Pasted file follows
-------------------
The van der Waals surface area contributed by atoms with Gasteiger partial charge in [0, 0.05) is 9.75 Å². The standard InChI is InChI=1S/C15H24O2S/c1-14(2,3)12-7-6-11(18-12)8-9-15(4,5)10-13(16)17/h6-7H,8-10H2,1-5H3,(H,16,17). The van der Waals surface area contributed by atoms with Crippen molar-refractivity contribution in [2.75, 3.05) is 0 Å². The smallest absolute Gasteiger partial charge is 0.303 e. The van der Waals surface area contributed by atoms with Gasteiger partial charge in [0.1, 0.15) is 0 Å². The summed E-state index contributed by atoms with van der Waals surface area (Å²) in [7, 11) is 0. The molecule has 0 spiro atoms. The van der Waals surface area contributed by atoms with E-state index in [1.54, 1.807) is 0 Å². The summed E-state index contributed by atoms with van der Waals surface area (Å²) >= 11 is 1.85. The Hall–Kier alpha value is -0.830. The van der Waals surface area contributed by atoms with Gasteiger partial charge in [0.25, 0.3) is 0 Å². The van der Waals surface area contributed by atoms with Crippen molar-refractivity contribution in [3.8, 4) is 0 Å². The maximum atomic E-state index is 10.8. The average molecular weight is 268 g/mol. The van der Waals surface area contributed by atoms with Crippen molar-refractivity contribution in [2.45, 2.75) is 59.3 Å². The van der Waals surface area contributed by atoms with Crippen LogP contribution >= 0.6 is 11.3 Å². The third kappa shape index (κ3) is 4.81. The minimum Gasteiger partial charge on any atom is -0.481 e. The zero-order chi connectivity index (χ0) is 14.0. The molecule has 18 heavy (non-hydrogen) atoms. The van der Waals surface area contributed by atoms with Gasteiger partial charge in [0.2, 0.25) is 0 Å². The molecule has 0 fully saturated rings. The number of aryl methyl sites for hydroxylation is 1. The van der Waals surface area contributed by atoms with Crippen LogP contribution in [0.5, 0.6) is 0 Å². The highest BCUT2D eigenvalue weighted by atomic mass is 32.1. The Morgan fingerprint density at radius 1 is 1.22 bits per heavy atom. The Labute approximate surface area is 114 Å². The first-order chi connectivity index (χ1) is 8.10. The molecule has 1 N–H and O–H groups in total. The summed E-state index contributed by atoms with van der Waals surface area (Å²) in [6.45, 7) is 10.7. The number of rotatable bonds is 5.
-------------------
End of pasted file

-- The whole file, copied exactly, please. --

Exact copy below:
The van der Waals surface area contributed by atoms with Gasteiger partial charge in [0, 0.05) is 9.75 Å². The standard InChI is InChI=1S/C15H24O2S/c1-14(2,3)12-7-6-11(18-12)8-9-15(4,5)10-13(16)17/h6-7H,8-10H2,1-5H3,(H,16,17). The van der Waals surface area contributed by atoms with Crippen molar-refractivity contribution in [2.75, 3.05) is 0 Å². The smallest absolute Gasteiger partial charge is 0.303 e. The van der Waals surface area contributed by atoms with Gasteiger partial charge in [0.1, 0.15) is 0 Å². The summed E-state index contributed by atoms with van der Waals surface area (Å²) in [7, 11) is 0. The molecule has 0 spiro atoms. The van der Waals surface area contributed by atoms with E-state index in [1.54, 1.807) is 0 Å². The summed E-state index contributed by atoms with van der Waals surface area (Å²) >= 11 is 1.85. The Hall–Kier alpha value is -0.830. The van der Waals surface area contributed by atoms with Gasteiger partial charge in [0.25, 0.3) is 0 Å². The van der Waals surface area contributed by atoms with Crippen molar-refractivity contribution in [3.8, 4) is 0 Å². The maximum atomic E-state index is 10.8. The average molecular weight is 268 g/mol. The van der Waals surface area contributed by atoms with Crippen molar-refractivity contribution in [2.45, 2.75) is 59.3 Å². The van der Waals surface area contributed by atoms with Crippen LogP contribution >= 0.6 is 11.3 Å². The third kappa shape index (κ3) is 4.81. The minimum Gasteiger partial charge on any atom is -0.481 e. The zero-order chi connectivity index (χ0) is 14.0. The molecule has 18 heavy (non-hydrogen) atoms. The van der Waals surface area contributed by atoms with Gasteiger partial charge in [0.2, 0.25) is 0 Å². The molecule has 0 fully saturated rings. The number of aryl methyl sites for hydroxylation is 1. The van der Waals surface area contributed by atoms with Crippen LogP contribution in [0.5, 0.6) is 0 Å². The highest BCUT2D eigenvalue weighted by atomic mass is 32.1. The Morgan fingerprint density at radius 1 is 1.22 bits per heavy atom. The Labute approximate surface area is 114 Å². The first-order chi connectivity index (χ1) is 8.10. The molecule has 1 N–H and O–H groups in total. The summed E-state index contributed by atoms with van der Waals surface area (Å²) in [6.45, 7) is 10.7. The number of rotatable bonds is 5.